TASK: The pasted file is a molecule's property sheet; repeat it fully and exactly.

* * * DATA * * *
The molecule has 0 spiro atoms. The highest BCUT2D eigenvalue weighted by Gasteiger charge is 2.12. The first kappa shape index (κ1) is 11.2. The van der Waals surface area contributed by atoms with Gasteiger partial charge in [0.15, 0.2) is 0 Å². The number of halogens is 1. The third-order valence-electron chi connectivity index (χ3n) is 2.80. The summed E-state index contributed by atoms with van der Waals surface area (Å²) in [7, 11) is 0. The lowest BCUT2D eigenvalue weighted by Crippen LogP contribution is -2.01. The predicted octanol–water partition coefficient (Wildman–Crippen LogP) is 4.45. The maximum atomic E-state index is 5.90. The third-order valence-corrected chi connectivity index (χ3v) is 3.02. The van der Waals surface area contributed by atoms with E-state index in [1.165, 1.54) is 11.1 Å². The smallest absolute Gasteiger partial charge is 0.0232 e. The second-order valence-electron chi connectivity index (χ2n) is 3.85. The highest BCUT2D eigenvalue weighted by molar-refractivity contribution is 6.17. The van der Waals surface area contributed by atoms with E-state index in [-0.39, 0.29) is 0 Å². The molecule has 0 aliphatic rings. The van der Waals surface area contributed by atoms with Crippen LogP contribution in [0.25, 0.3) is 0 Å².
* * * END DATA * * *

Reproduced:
The molecule has 0 spiro atoms. The highest BCUT2D eigenvalue weighted by Gasteiger charge is 2.12. The first kappa shape index (κ1) is 11.2. The van der Waals surface area contributed by atoms with Gasteiger partial charge in [0.15, 0.2) is 0 Å². The number of halogens is 1. The third-order valence-electron chi connectivity index (χ3n) is 2.80. The summed E-state index contributed by atoms with van der Waals surface area (Å²) in [7, 11) is 0. The lowest BCUT2D eigenvalue weighted by Crippen LogP contribution is -2.01. The predicted octanol–water partition coefficient (Wildman–Crippen LogP) is 4.45. The maximum atomic E-state index is 5.90. The third-order valence-corrected chi connectivity index (χ3v) is 3.02. The van der Waals surface area contributed by atoms with E-state index in [1.165, 1.54) is 11.1 Å². The smallest absolute Gasteiger partial charge is 0.0232 e. The second-order valence-electron chi connectivity index (χ2n) is 3.85. The highest BCUT2D eigenvalue weighted by molar-refractivity contribution is 6.17. The van der Waals surface area contributed by atoms with E-state index in [-0.39, 0.29) is 0 Å². The molecule has 0 aliphatic rings. The van der Waals surface area contributed by atoms with Crippen LogP contribution in [0.25, 0.3) is 0 Å².